Amyotrophic lateral sclerosis (ALS), also known as Lou Gehrig’s disease, is a progressive neurodegenerative disorder that causes muscle weakness, disability, and death. It is caused by gradual degeneration and eventual death of the upper and lower motor neurons. Motor neurons are nerve cells that extend from the brain to the spinal cord and to the muscles throughout the body. Death of the motor neurons inhibits signals from the brain to the muscles, resulting in muscle atrophy. Eventually, the brain loses the ability to initiate and control voluntary movements.
The median survival of those diagnosed with ALS is three to five years, with most individuals succumbing to respiratory failure. There are approximately 7000 new cases in the United States diagnosed each year. ALS has been found to have a higher rate of occurrence in Caucasians, and has an average age of onset of 62 years.
Edaravone (Radicava) was approved by the US Food and Drug Administration on May 5, 2017 for the treatment of amyotrophic lateral sclerosis (ALS). The mechanism by which edaravone (Radicava) exerts its therapeutic effect is unknown; however, since it is classified as a free radical scavenger, it is thought to block radicals that mediate neuronal and vascular damage.
The efficacy of edaravone (Radicava) was studied in trials. The initial trial was a six-month, randomized, placebo-controlled study in 205 Japanese individuals, with “definite” or “probable” ALS, with a duration of three years or less, as determined by the revised El Escorial (Airlie House) criteria. Individuals were excluded if they had reduced respiratory function, complications that require hospitalization, or were undergoing cancer treatment. This trial consisted of a 12-week pre-observation period, followed by a 24-week treatment period. The primary endpoint was the change in ALSFRS-R (ALS Functional Rating Scale- revised) score. The mean change in ALSFRS-R score during treatment was -5.70 in the edaravone (Radicava) group and -6.35 in the placebo group, demonstrating that the primary endpoint was not reached and, therefore, failed to establish efficacy of edaravone (Radicava) to delay the progression of ALS. A post hoc exploratory analysis was then done, and identified a subgroup of individuals in which edaravone (Radicava) may show effectiveness. This information was used to design another phase three clinical trial.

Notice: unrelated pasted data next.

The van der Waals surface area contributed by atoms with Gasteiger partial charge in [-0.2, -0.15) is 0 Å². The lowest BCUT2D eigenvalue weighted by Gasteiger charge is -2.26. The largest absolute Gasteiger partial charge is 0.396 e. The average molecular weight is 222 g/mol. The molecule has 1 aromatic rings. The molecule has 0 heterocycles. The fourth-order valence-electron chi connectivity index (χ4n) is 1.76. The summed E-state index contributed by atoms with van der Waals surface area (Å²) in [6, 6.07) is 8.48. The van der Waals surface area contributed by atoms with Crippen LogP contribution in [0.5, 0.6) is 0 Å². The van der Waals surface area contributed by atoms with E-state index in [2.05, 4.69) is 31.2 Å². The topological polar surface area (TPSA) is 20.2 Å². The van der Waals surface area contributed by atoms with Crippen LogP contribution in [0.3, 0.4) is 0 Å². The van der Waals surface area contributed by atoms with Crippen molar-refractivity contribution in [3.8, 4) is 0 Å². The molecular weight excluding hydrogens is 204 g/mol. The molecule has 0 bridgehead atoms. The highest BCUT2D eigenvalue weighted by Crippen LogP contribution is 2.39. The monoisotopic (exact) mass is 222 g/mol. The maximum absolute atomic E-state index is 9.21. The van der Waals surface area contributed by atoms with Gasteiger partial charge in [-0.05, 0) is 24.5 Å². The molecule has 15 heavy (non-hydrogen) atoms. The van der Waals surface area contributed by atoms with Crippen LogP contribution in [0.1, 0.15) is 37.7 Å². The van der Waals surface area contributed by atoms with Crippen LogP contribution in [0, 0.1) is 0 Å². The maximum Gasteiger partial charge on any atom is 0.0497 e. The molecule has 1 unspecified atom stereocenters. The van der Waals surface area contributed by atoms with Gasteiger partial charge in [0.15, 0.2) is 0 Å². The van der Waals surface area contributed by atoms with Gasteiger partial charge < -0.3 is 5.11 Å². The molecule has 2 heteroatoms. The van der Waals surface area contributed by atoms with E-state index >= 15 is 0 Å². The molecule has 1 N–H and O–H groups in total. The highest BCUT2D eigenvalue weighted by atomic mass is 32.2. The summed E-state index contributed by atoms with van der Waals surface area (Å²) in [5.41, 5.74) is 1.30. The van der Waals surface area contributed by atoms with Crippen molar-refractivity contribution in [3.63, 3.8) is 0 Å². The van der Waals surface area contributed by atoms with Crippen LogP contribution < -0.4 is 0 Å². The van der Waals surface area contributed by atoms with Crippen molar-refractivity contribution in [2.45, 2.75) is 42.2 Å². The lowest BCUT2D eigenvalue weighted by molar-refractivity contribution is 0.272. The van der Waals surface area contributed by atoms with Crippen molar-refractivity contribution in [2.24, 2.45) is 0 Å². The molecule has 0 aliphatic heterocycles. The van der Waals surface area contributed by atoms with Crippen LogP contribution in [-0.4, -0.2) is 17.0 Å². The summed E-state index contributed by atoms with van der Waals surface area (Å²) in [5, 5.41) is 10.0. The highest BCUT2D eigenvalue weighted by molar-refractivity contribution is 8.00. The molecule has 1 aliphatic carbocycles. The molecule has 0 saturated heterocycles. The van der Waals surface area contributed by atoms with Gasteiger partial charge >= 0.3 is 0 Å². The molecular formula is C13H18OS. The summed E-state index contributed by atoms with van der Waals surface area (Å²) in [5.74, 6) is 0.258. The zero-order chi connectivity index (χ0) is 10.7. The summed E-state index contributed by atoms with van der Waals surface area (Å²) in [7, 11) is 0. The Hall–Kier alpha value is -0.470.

The second study was a six-month, randomized, placebo-controlled, double-blind trial of 137 individuals with ALS. These individuals were living independently, had an ALSFRS-R score of at least two points in each item, had normal respiratory function demonstrated by a forced vital capacity (FVC) greater than or equal to 80 percent, and had disease duration of two years or less. Over 90 percent of the individuals in this trial were taking riluzole concomitantly. The primary endpoint was the change in ALSFRS-R scores from baseline to 24 weeks, signifying a decrease in the rate of deterioration. The results of this trial showed a change in ALSFRS-R score of -5.01 in the edaravone (Radicava) group and -7.50 in the placebo group, indicating a statistically significant (p= 0.0013) difference between the treatment groups, favoring edaravone (Radicava).